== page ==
SXSW: David Carr and the Curator's Code The ease with which folks are able to blog, reblog, and otherwise reproduce (as well as remix) other people’s work is definitely among the revolutionary powers of the internet — at the heart of which is the reduction of everything to ones and zeros, which lends itself not only to obscuring the provenance of a particular work, but also to reducing the perceived value of content in general. This is a concern to anyone who values quality content, of course: if people and organizations aren’t getting paid to create, their ability to create is severely limited. At The Verge, we follow a time-tested method of attribution. Of course, information is not always used fairly, and attribution isn’t always sufficient. "I feel like such a token," Carr said at one point, addressing his fellow panelists as much as the audience in Austin this weekend. Related Items david carr content sxsw curation sxsw2012 the curator's code

The Future of Collaborative Social Video Curation Is Here: Zeeik Paves The Way Robin Good: Zeeik is a new web-based video curation site with a unique slant and some very innovative ideas. Its key features provide some very stimulating ideas on how in the future you may go about curating, navigating and collecting video to create a guide or make sense of a specific topic. 1) Collaborative Curation First of all, Zeeik is designed in a way that puts the topic of curation at the center, while allowing multiple users to contribute, search, find and select which video clips would be most appropriate for it. "Users collaboratively make zeeiks in request-and-replay manner." 2) Topic and Level Navigation Second, Zeeik introduces (thank you guys for showing curation startups where is the next gear) a rudimental but still highly effective navigational gizmo, allowing any topic to be easily segmented into many sub-topics and levels. 3) Search, Collect and Excerpt Video Content Sample Zeeik: More info and sign-up:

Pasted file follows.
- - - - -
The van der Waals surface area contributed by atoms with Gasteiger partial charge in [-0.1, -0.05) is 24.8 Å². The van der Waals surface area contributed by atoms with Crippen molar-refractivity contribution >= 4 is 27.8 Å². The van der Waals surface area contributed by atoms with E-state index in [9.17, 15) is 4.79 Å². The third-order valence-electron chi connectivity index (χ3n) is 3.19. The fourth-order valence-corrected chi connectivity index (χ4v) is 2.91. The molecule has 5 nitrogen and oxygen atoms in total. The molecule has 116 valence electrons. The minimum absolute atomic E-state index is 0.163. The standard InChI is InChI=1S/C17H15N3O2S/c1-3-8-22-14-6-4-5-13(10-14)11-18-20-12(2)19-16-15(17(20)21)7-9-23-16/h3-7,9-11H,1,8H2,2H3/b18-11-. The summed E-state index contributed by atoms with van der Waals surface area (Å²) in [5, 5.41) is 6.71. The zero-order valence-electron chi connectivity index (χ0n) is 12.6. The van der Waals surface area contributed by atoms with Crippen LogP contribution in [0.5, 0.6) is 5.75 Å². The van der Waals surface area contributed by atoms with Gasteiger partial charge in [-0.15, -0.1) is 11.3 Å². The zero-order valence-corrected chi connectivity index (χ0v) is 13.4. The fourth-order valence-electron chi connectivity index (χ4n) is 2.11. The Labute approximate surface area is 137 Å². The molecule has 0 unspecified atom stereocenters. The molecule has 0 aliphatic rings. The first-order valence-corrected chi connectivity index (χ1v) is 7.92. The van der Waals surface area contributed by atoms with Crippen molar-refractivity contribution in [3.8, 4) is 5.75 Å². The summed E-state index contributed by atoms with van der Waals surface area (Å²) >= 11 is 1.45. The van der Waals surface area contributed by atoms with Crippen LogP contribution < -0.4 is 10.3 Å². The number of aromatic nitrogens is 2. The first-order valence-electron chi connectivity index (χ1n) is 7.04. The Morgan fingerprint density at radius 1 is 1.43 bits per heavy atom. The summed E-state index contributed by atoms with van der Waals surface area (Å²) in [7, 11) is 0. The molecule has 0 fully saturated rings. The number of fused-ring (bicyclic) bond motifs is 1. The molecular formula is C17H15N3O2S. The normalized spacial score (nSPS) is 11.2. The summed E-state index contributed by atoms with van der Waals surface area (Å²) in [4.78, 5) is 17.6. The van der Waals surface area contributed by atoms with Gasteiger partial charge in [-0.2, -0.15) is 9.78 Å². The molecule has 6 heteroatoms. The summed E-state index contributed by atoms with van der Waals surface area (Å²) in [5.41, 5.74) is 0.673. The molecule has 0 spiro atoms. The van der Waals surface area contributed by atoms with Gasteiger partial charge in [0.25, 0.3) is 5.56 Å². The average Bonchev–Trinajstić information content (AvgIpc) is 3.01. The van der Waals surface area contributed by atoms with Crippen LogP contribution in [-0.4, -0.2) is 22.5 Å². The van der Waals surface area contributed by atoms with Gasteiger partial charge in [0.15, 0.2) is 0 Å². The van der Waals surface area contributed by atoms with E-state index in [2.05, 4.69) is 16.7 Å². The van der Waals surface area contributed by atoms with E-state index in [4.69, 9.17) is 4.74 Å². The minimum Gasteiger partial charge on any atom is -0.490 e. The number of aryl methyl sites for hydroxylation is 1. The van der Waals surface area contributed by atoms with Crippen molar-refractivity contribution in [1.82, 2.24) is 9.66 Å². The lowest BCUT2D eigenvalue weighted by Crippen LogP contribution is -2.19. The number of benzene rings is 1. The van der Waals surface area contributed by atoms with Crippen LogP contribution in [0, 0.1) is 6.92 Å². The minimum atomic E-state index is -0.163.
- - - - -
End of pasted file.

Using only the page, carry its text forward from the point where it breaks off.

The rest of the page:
Havas Buys Majority Stake in Crowdsourcing Ad Agency Whether there is wisdom in crowds, a leading advertising holding group sees opportunity in the idea. Havas, the French holding company that owns agencies like Euro RSCG Worldwide and Arnold Worldwide, is buying a majority stake in Victors & Spoils, an agency that specializes in crowdsourcing – that is, open innovation, online, to come up with ad concepts in collaborative fashion, rather than using traditional models like teaming up a copywriter and an art director at an advertising agency. The deal, formally announced on Tuesday morning, comes two and a half years after Victors & Spoils was opened by three executives in Boulder, Colo. Victors & Spoils has worked for marketers that include Coca-Cola, Converse, Discovery Channel, Dish Network, Gap, General Mills, Harley-Davidson and Levi’s jeans. Havas is acquiring a majority stake in Victors & Spoils from the Tango Group, a private investment company, said John Winsor, chief executive of Victors & Spoils. Mr. Mr. Mr. Mr. Mr.